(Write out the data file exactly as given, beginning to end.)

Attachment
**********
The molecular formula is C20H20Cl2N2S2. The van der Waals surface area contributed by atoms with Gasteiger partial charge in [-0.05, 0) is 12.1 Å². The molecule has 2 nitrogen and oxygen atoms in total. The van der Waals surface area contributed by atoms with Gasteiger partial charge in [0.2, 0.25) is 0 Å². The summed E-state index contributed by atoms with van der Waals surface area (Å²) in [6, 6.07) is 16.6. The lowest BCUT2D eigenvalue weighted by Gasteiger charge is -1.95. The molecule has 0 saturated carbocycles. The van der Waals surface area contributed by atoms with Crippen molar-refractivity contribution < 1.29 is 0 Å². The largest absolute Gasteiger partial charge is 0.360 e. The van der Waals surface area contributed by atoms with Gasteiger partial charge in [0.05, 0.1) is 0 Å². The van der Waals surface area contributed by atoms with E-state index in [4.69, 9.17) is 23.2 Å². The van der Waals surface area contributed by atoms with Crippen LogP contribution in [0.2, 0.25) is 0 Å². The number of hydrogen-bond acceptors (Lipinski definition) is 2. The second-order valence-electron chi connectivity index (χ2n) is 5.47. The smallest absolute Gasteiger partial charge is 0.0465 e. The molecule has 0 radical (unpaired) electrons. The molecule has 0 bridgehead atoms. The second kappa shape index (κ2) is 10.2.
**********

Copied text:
The molecular formula is C20H20Cl2N2S2. The van der Waals surface area contributed by atoms with Gasteiger partial charge in [-0.05, 0) is 12.1 Å². The molecule has 2 nitrogen and oxygen atoms in total. The van der Waals surface area contributed by atoms with Gasteiger partial charge in [0.2, 0.25) is 0 Å². The summed E-state index contributed by atoms with van der Waals surface area (Å²) in [6, 6.07) is 16.6. The lowest BCUT2D eigenvalue weighted by Gasteiger charge is -1.95. The molecule has 0 saturated carbocycles. The van der Waals surface area contributed by atoms with Crippen molar-refractivity contribution < 1.29 is 0 Å². The largest absolute Gasteiger partial charge is 0.360 e. The van der Waals surface area contributed by atoms with Gasteiger partial charge in [0.05, 0.1) is 0 Å². The van der Waals surface area contributed by atoms with E-state index in [4.69, 9.17) is 23.2 Å². The van der Waals surface area contributed by atoms with Crippen LogP contribution in [0.2, 0.25) is 0 Å². The number of hydrogen-bond acceptors (Lipinski definition) is 2. The second-order valence-electron chi connectivity index (χ2n) is 5.47. The smallest absolute Gasteiger partial charge is 0.0465 e. The molecule has 0 radical (unpaired) electrons. The molecule has 0 bridgehead atoms. The second kappa shape index (κ2) is 10.2.